House and senate leaders made their appointments to the conference committee that will iron out the differences between the health care bills passed by the respective chambers. Speaker of the House, Shap Smith (D-Morrisville) chose not to appoint a single Republican to the committee. Senator Kevin Mullin (R-Rutland), the only Republican to vote in favor of the legislation, will participate from the Senate.
So, who are these six folks who hold our fate in their hands?
From the House
Rep. Mark Larson (D-Burlington) is the Chairman of the House Health Care Committee. Larson stated repeatedly that he believes moving forward with this legislation will save Vermont $1 trillion over the next ten years – or, in other words, 180 years worth of health care costs at current levels. Outside of the State House, Larson works as Director of the Responsible Fatherhood Initiative and is a consultant to the Vermont Network Against Domestic and Sexual Violence. firstname.lastname@example.org.
Rep. Mike Fisher (D-Lincoln) is the Vice Chairman of the House Health Care Committee. Fisher was one of the representatives who, though non a doctor, took the Doctors’ survey on health care reform, contaminating the results. Fisher is an outreach social worker for the Addison County Parent/Child Center working with Teenage Parents and their children. email@example.com
Rep. Sarah Copeland-Hanzas (D-Bradford) is a substitute teacher (trained as a secondary science teacher), who, according to her bio, works “occasionally in the family business.” Shap Smith explained his choice of Copland-Hansas due, in part, to her experience as a small business owner of a coffee shop.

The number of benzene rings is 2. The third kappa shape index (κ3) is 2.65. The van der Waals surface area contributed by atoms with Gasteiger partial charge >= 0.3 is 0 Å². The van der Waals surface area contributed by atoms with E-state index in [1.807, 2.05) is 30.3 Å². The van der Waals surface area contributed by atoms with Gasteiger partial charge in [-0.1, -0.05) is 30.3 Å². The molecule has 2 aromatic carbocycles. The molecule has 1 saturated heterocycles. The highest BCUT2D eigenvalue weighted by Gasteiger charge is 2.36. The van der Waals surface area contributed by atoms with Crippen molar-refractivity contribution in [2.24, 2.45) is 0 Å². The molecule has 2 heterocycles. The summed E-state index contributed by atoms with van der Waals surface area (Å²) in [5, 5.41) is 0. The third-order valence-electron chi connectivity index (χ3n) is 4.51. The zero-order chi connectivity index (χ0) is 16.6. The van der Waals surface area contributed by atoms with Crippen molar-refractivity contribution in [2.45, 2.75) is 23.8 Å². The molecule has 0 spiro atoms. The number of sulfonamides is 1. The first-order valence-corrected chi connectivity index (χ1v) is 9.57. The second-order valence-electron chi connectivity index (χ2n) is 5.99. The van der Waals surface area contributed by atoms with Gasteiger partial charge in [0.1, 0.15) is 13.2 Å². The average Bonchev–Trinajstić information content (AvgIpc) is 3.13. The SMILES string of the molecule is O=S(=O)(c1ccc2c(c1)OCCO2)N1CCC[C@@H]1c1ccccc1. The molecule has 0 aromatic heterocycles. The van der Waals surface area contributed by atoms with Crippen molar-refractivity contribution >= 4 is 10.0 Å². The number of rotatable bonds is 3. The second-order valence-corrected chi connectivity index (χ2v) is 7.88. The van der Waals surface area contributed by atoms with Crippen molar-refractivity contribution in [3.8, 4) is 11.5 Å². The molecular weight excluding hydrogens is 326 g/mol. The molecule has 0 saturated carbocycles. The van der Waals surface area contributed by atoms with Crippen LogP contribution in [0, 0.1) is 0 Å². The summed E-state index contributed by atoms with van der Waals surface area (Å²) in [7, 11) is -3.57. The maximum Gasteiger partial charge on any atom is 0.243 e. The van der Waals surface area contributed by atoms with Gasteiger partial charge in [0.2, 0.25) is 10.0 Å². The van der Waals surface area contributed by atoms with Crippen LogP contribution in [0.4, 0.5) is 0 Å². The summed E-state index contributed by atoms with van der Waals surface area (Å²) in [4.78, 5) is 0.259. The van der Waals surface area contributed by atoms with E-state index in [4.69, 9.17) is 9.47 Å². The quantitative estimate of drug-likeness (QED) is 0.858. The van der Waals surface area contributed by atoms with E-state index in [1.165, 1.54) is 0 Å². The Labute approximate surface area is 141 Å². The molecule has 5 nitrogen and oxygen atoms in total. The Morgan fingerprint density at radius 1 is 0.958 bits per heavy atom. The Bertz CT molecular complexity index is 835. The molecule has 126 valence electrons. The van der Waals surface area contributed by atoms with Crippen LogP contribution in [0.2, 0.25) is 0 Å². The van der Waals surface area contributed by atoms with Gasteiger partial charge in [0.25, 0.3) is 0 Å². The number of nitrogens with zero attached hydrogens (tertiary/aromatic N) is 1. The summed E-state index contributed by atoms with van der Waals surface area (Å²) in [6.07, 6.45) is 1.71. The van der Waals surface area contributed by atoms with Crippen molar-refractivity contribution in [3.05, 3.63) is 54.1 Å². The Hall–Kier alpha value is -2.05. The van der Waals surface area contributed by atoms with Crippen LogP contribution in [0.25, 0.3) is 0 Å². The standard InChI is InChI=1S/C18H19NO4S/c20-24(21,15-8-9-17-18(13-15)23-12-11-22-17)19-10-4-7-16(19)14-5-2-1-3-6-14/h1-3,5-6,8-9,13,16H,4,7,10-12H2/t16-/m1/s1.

From the Senate
Sen. Claire Ayer (D-Addison), chairwoman of the Senate Health and Welfare Committee. She is a registered nurse with a degree in environmental studies from Middlebury College. firstname.lastname@example.org
Sen. Sally Fox (D-Chittenden) sits on the Senate Health and Welfare Committee. She is an attorney. email@example.com
Kevin Mullin (R-Rutland) also sits on the Senate Health and Welfare Committee. He was the only Republican to vote in favor of H.202. He did so only after passage of his amendment ensuring that Green Mountain Care could only go forward if determined it would not harm the economy, would reduce costs based on the national rate of inflation for health care, and all Vermonters would receive a certain level of benefits. Mullin indicated that if the conference committee acted to remove these provisions, he would not be likely to support the final bill. Mullin is currently the owner of Finger Lakes Drive-in. He has a degree in business and finance from Castleton College. firstname.lastname@example.org